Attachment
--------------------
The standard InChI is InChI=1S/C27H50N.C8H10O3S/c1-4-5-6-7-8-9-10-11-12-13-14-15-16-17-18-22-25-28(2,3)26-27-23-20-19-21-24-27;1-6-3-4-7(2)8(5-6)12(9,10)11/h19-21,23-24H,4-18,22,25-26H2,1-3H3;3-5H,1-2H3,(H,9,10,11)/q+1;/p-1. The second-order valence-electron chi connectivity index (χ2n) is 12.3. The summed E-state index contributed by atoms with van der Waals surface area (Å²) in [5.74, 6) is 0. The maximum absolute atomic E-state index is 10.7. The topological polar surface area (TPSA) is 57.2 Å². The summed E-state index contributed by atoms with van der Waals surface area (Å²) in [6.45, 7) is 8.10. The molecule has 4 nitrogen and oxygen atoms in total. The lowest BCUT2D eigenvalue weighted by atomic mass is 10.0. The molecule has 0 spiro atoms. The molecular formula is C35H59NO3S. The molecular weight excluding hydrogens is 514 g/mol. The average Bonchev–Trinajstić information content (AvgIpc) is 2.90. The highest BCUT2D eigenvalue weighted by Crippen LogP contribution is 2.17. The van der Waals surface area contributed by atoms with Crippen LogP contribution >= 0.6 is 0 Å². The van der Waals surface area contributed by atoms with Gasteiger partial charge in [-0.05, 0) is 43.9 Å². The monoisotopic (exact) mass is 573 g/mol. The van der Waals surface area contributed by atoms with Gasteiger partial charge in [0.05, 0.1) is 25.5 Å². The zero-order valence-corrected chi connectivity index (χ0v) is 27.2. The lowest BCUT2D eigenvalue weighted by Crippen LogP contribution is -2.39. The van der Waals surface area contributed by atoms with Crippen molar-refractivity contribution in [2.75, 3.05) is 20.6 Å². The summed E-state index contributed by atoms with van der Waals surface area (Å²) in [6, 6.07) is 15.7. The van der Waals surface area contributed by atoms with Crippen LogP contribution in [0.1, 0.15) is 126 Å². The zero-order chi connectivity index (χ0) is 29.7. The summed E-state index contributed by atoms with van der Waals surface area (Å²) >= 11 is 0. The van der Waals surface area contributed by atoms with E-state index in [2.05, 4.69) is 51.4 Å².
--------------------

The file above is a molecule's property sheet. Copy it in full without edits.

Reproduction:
The standard InChI is InChI=1S/C27H50N.C8H10O3S/c1-4-5-6-7-8-9-10-11-12-13-14-15-16-17-18-22-25-28(2,3)26-27-23-20-19-21-24-27;1-6-3-4-7(2)8(5-6)12(9,10)11/h19-21,23-24H,4-18,22,25-26H2,1-3H3;3-5H,1-2H3,(H,9,10,11)/q+1;/p-1. The second-order valence-electron chi connectivity index (χ2n) is 12.3. The summed E-state index contributed by atoms with van der Waals surface area (Å²) in [5.74, 6) is 0. The maximum absolute atomic E-state index is 10.7. The topological polar surface area (TPSA) is 57.2 Å². The summed E-state index contributed by atoms with van der Waals surface area (Å²) in [6.45, 7) is 8.10. The molecule has 4 nitrogen and oxygen atoms in total. The lowest BCUT2D eigenvalue weighted by atomic mass is 10.0. The molecule has 0 spiro atoms. The molecular formula is C35H59NO3S. The molecular weight excluding hydrogens is 514 g/mol. The average Bonchev–Trinajstić information content (AvgIpc) is 2.90. The highest BCUT2D eigenvalue weighted by Crippen LogP contribution is 2.17. The van der Waals surface area contributed by atoms with Crippen LogP contribution >= 0.6 is 0 Å². The van der Waals surface area contributed by atoms with Gasteiger partial charge in [-0.05, 0) is 43.9 Å². The monoisotopic (exact) mass is 573 g/mol. The van der Waals surface area contributed by atoms with Gasteiger partial charge in [0.05, 0.1) is 25.5 Å². The zero-order valence-corrected chi connectivity index (χ0v) is 27.2. The lowest BCUT2D eigenvalue weighted by Crippen LogP contribution is -2.39. The van der Waals surface area contributed by atoms with Crippen molar-refractivity contribution in [2.75, 3.05) is 20.6 Å². The summed E-state index contributed by atoms with van der Waals surface area (Å²) in [6, 6.07) is 15.7. The van der Waals surface area contributed by atoms with Crippen LogP contribution in [0.1, 0.15) is 126 Å². The zero-order chi connectivity index (χ0) is 29.7. The summed E-state index contributed by atoms with van der Waals surface area (Å²) >= 11 is 0. The van der Waals surface area contributed by atoms with E-state index in [2.05, 4.69) is 51.4 Å².